Pharmacists prescribing new medication to patients with a range of long-term conditions will earn between £20 and £28 for each patient if they also provide extra help with patient education and compliance.
The Pharmaceutical Services Negotiating Committee (PSNC) and NHS Employers have struck a deal to reward pharmacists taking part in the New Medicines Service (NMS).
The NMS focuses on patients with asthma, COPD, type 2 diabetes, antiplatelet/anticoagulant therapy, and hypertension who have been prescribed new medicines. It is hoped that NMS will improve medicines adherence and increase patients’ engagement with their condition and medicines, which will support them in making decisions about their treatment and self-management.
It is also hoped to reduce medicines wastage and cut hospital admissions due to adverse events associated with medicines.
The NMS was introduced in October 2011 and provides early support to patients to maximise the benefits of the medication they have been prescribed.
The PSNC announced yesterday that the Department of Health Ministers have agreed changes to the community pharmacy payment structure.
From May 2012, contractors will earn between £20 and £28 for each NMS full service intervention they provide depending on the total number of patients who receive the service in the month.
The new structure will provide reward for each NMS provided whilst also encouraging the provision of the service to the greatest number of patients.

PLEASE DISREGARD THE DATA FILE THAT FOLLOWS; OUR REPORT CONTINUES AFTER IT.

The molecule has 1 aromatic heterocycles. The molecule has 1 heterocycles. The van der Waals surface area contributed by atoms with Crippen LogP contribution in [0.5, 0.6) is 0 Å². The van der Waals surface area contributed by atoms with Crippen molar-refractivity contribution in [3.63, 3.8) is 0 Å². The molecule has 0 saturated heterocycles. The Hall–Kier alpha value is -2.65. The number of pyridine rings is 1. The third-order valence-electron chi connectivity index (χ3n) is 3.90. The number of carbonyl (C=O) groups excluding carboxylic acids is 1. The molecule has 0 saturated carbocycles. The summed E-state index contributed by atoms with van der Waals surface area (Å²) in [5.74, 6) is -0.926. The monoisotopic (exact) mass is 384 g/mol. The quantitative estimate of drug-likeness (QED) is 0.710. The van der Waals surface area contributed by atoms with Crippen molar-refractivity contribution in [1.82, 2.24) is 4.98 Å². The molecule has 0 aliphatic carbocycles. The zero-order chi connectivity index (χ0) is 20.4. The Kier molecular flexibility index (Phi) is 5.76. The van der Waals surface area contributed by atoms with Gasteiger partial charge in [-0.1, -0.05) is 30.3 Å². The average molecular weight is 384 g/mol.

In recognition of the work that contractors undertook between October 2011 and April 2012, a loyalty payment will be made to contractors for activity that fell below the first target level or between target levels.
Claims for NMS full service interventions submitted for this period which fell below the first target level will be rewarded at £20 each, while those which fell between bands will be rewarded at £25 per intervention.
Felicity Cox, lead negotiator of the NHS Employers community pharmacy negotiating team said:
“We are pleased to have concluded an agreement on changes to the New Medicine Service payment structure.
"The take up of the service has been encouraging, with patients benefiting from the interventions delivered by pharmacists who are finding the service professionally rewarding.
"We believe the new payment structure will provide a fair reward for contractors delivering the service and will enable pharmacy contractors to deliver the greatest number of interventions. This will benefit both the NHS and its patients.”